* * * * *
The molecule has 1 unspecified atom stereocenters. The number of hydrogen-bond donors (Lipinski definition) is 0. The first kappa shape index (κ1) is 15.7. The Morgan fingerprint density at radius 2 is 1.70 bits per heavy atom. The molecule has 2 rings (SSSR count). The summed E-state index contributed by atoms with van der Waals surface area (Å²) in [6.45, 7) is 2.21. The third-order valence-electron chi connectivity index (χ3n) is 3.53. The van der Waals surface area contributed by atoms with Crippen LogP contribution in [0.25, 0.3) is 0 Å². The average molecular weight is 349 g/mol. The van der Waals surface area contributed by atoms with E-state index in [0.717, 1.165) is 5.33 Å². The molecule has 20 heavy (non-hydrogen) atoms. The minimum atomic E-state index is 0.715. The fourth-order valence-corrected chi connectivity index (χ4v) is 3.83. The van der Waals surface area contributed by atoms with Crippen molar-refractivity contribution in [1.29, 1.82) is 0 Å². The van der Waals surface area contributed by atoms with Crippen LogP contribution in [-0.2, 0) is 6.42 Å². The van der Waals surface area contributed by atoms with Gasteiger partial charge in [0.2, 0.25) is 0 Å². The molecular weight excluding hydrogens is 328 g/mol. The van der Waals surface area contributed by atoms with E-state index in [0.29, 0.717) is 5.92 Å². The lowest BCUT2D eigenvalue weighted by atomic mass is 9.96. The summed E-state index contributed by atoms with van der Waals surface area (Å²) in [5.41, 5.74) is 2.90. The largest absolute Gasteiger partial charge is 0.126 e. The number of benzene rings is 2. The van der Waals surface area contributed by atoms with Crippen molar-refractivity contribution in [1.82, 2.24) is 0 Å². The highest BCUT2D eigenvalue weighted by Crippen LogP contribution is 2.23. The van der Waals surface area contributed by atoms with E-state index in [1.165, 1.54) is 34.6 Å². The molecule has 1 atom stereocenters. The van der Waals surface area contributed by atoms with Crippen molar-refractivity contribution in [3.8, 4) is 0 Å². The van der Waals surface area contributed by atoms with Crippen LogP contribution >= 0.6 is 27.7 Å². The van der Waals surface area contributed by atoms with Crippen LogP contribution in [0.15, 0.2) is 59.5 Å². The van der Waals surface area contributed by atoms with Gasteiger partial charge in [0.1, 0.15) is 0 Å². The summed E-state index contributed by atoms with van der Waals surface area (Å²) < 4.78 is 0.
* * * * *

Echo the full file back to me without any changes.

The molecule has 1 unspecified atom stereocenters. The number of hydrogen-bond donors (Lipinski definition) is 0. The first kappa shape index (κ1) is 15.7. The Morgan fingerprint density at radius 2 is 1.70 bits per heavy atom. The molecule has 2 rings (SSSR count). The summed E-state index contributed by atoms with van der Waals surface area (Å²) in [6.45, 7) is 2.21. The third-order valence-electron chi connectivity index (χ3n) is 3.53. The van der Waals surface area contributed by atoms with Crippen LogP contribution in [0.25, 0.3) is 0 Å². The average molecular weight is 349 g/mol. The van der Waals surface area contributed by atoms with E-state index in [0.717, 1.165) is 5.33 Å². The molecule has 20 heavy (non-hydrogen) atoms. The minimum atomic E-state index is 0.715. The fourth-order valence-corrected chi connectivity index (χ4v) is 3.83. The van der Waals surface area contributed by atoms with Crippen molar-refractivity contribution in [1.29, 1.82) is 0 Å². The van der Waals surface area contributed by atoms with Crippen LogP contribution in [-0.2, 0) is 6.42 Å². The van der Waals surface area contributed by atoms with Gasteiger partial charge in [0.2, 0.25) is 0 Å². The molecular weight excluding hydrogens is 328 g/mol. The van der Waals surface area contributed by atoms with E-state index in [0.29, 0.717) is 5.92 Å². The lowest BCUT2D eigenvalue weighted by atomic mass is 9.96. The summed E-state index contributed by atoms with van der Waals surface area (Å²) in [5.41, 5.74) is 2.90. The largest absolute Gasteiger partial charge is 0.126 e. The number of benzene rings is 2. The van der Waals surface area contributed by atoms with Crippen molar-refractivity contribution in [1.82, 2.24) is 0 Å². The highest BCUT2D eigenvalue weighted by Crippen LogP contribution is 2.23. The van der Waals surface area contributed by atoms with E-state index in [1.165, 1.54) is 34.6 Å². The molecule has 1 atom stereocenters. The van der Waals surface area contributed by atoms with Crippen molar-refractivity contribution in [3.8, 4) is 0 Å². The van der Waals surface area contributed by atoms with Crippen LogP contribution >= 0.6 is 27.7 Å². The van der Waals surface area contributed by atoms with Crippen LogP contribution in [0.15, 0.2) is 59.5 Å². The van der Waals surface area contributed by atoms with Gasteiger partial charge in [0.1, 0.15) is 0 Å². The summed E-state index contributed by atoms with van der Waals surface area (Å²) < 4.78 is 0.